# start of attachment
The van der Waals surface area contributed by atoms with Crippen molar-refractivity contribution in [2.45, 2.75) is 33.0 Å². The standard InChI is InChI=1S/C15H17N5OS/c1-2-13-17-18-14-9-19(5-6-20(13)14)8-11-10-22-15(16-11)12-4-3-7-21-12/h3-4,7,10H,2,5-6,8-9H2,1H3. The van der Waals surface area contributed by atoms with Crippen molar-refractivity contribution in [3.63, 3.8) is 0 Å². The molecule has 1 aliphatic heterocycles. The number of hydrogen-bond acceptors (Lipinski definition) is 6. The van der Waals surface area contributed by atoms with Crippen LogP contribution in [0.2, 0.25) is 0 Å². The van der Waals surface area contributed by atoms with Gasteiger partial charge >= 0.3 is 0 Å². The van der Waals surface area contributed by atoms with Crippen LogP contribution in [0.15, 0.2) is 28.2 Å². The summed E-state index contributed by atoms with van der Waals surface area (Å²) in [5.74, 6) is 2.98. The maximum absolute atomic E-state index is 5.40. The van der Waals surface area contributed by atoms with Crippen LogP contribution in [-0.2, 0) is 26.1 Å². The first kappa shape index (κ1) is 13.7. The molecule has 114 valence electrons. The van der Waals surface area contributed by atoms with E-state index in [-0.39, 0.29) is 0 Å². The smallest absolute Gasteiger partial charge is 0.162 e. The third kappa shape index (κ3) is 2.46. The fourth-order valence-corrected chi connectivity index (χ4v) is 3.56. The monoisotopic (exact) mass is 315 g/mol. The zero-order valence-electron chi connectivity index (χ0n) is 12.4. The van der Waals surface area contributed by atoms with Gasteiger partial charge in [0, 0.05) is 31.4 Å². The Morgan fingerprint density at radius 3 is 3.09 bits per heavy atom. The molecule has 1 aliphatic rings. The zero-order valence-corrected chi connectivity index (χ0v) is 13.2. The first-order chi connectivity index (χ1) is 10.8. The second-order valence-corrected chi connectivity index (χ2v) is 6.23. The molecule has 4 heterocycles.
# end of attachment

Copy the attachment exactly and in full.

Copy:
The van der Waals surface area contributed by atoms with Crippen molar-refractivity contribution in [2.45, 2.75) is 33.0 Å². The standard InChI is InChI=1S/C15H17N5OS/c1-2-13-17-18-14-9-19(5-6-20(13)14)8-11-10-22-15(16-11)12-4-3-7-21-12/h3-4,7,10H,2,5-6,8-9H2,1H3. The van der Waals surface area contributed by atoms with Crippen molar-refractivity contribution in [3.63, 3.8) is 0 Å². The molecule has 1 aliphatic heterocycles. The number of hydrogen-bond acceptors (Lipinski definition) is 6. The van der Waals surface area contributed by atoms with Crippen LogP contribution in [0.2, 0.25) is 0 Å². The van der Waals surface area contributed by atoms with Gasteiger partial charge >= 0.3 is 0 Å². The van der Waals surface area contributed by atoms with Crippen LogP contribution in [0.15, 0.2) is 28.2 Å². The summed E-state index contributed by atoms with van der Waals surface area (Å²) in [5.74, 6) is 2.98. The maximum absolute atomic E-state index is 5.40. The van der Waals surface area contributed by atoms with Crippen LogP contribution in [-0.2, 0) is 26.1 Å². The first kappa shape index (κ1) is 13.7. The molecule has 114 valence electrons. The van der Waals surface area contributed by atoms with E-state index in [-0.39, 0.29) is 0 Å². The smallest absolute Gasteiger partial charge is 0.162 e. The third kappa shape index (κ3) is 2.46. The fourth-order valence-corrected chi connectivity index (χ4v) is 3.56. The monoisotopic (exact) mass is 315 g/mol. The zero-order valence-electron chi connectivity index (χ0n) is 12.4. The van der Waals surface area contributed by atoms with Gasteiger partial charge in [0, 0.05) is 31.4 Å². The Morgan fingerprint density at radius 3 is 3.09 bits per heavy atom. The molecule has 1 aliphatic rings. The zero-order valence-corrected chi connectivity index (χ0v) is 13.2. The first-order chi connectivity index (χ1) is 10.8. The second-order valence-corrected chi connectivity index (χ2v) is 6.23. The molecule has 4 heterocycles.